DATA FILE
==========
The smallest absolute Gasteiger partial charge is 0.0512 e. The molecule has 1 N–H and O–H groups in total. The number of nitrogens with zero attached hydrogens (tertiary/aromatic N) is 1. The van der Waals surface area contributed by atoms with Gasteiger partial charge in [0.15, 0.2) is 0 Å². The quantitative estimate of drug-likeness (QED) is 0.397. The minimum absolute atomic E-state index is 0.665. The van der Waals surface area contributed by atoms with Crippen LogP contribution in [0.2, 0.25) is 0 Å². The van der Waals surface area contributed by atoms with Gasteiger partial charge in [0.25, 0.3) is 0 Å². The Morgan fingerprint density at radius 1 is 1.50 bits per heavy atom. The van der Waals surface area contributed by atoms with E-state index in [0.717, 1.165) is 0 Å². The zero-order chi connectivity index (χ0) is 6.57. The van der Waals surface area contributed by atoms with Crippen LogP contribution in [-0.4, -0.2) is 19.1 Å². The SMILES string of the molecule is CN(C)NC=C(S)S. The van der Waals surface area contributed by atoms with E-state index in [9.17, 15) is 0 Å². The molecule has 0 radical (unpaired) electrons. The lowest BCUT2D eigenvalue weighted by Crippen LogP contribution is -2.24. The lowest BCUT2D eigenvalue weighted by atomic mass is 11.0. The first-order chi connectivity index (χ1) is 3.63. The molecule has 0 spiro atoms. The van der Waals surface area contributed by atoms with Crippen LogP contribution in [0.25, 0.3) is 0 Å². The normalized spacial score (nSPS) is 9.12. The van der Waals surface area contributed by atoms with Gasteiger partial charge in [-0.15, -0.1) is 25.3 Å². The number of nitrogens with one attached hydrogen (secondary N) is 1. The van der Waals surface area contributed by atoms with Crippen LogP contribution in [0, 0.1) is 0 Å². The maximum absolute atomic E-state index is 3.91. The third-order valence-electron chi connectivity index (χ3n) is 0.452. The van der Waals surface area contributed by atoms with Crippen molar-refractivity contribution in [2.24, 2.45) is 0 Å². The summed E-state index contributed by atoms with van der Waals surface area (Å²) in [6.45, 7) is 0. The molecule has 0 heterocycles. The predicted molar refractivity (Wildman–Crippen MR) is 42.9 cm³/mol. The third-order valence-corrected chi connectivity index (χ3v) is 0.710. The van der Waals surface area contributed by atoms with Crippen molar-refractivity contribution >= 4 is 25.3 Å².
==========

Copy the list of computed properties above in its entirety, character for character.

The smallest absolute Gasteiger partial charge is 0.0512 e. The molecule has 1 N–H and O–H groups in total. The number of nitrogens with zero attached hydrogens (tertiary/aromatic N) is 1. The van der Waals surface area contributed by atoms with Gasteiger partial charge in [0.15, 0.2) is 0 Å². The quantitative estimate of drug-likeness (QED) is 0.397. The minimum absolute atomic E-state index is 0.665. The van der Waals surface area contributed by atoms with Crippen LogP contribution in [0.2, 0.25) is 0 Å². The van der Waals surface area contributed by atoms with Gasteiger partial charge in [0.25, 0.3) is 0 Å². The Morgan fingerprint density at radius 1 is 1.50 bits per heavy atom. The van der Waals surface area contributed by atoms with E-state index in [0.717, 1.165) is 0 Å². The zero-order chi connectivity index (χ0) is 6.57. The van der Waals surface area contributed by atoms with Crippen LogP contribution in [-0.4, -0.2) is 19.1 Å². The SMILES string of the molecule is CN(C)NC=C(S)S. The van der Waals surface area contributed by atoms with E-state index in [9.17, 15) is 0 Å². The molecule has 0 radical (unpaired) electrons. The lowest BCUT2D eigenvalue weighted by Crippen LogP contribution is -2.24. The lowest BCUT2D eigenvalue weighted by atomic mass is 11.0. The first-order chi connectivity index (χ1) is 3.63. The molecule has 0 spiro atoms. The van der Waals surface area contributed by atoms with Crippen LogP contribution in [0.25, 0.3) is 0 Å². The normalized spacial score (nSPS) is 9.12. The van der Waals surface area contributed by atoms with Gasteiger partial charge in [-0.15, -0.1) is 25.3 Å². The number of nitrogens with one attached hydrogen (secondary N) is 1. The van der Waals surface area contributed by atoms with Crippen LogP contribution in [0, 0.1) is 0 Å². The maximum absolute atomic E-state index is 3.91. The third-order valence-electron chi connectivity index (χ3n) is 0.452. The van der Waals surface area contributed by atoms with Crippen molar-refractivity contribution in [2.24, 2.45) is 0 Å². The summed E-state index contributed by atoms with van der Waals surface area (Å²) in [6.45, 7) is 0. The molecule has 0 heterocycles. The predicted molar refractivity (Wildman–Crippen MR) is 42.9 cm³/mol. The third-order valence-corrected chi connectivity index (χ3v) is 0.710. The van der Waals surface area contributed by atoms with Crippen molar-refractivity contribution >= 4 is 25.3 Å².